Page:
David Brooks, writing New York Times, looks at the history of athletics and how the American “sporting mind” developed from the earliest mindsets on sports from ancient generations leading up to the current state of American college athletics. He speaks candidly about both the dangers and benefits of the American sporting mind:
The crowds at big-time college sporting events do not sit passively, the way they do at a movie theater. They roar, suffer and invent chants (especially at Duke basketball games). Mass college sports are the emotional hubs at the center of vast networks of analysis, criticism and conversation. They generate loyalties that are less harmful than ethnic loyalties and emotional morality plays that are at once completely meaningless and totally consuming.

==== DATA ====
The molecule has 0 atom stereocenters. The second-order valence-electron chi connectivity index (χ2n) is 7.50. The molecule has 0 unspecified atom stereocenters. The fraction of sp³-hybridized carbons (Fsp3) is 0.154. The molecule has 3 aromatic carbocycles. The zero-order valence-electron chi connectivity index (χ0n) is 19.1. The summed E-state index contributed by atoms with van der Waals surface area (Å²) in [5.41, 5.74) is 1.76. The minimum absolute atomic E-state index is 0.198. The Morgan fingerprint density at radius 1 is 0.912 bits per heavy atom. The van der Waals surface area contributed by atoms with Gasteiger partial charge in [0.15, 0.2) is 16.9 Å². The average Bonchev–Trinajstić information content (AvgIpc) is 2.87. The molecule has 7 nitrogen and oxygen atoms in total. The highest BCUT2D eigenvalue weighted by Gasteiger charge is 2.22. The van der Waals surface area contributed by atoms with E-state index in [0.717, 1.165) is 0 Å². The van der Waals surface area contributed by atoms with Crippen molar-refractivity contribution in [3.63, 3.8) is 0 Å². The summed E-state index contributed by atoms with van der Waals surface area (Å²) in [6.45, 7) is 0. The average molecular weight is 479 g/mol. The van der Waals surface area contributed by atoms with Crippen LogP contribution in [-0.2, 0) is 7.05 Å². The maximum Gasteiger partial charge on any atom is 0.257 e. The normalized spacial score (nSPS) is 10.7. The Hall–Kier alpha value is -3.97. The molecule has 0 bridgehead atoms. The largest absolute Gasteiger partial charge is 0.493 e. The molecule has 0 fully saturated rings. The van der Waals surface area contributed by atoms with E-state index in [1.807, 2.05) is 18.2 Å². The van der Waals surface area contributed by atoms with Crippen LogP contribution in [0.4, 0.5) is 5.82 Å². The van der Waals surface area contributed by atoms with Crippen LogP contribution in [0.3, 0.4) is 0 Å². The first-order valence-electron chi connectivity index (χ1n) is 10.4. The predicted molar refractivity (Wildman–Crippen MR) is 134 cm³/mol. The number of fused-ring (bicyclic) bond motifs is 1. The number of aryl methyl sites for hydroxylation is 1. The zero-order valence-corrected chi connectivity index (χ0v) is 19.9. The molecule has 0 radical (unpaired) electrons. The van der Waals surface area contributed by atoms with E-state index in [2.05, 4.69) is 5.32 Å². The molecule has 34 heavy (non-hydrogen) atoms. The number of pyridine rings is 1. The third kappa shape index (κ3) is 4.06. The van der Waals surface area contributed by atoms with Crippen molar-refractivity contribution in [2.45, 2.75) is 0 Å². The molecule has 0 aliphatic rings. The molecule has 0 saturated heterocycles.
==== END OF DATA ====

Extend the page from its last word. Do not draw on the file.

There are the obvious recruiting scandals and greedy coaches, but for all the sins, big-time college sports have become emotional reactors, helping to make university towns vibrant communities. Gillespie is right to appreciate the moral power of sports. But bigness has virtues as well as vices. Big-time college sports are absurd, but we would miss them if they were gone.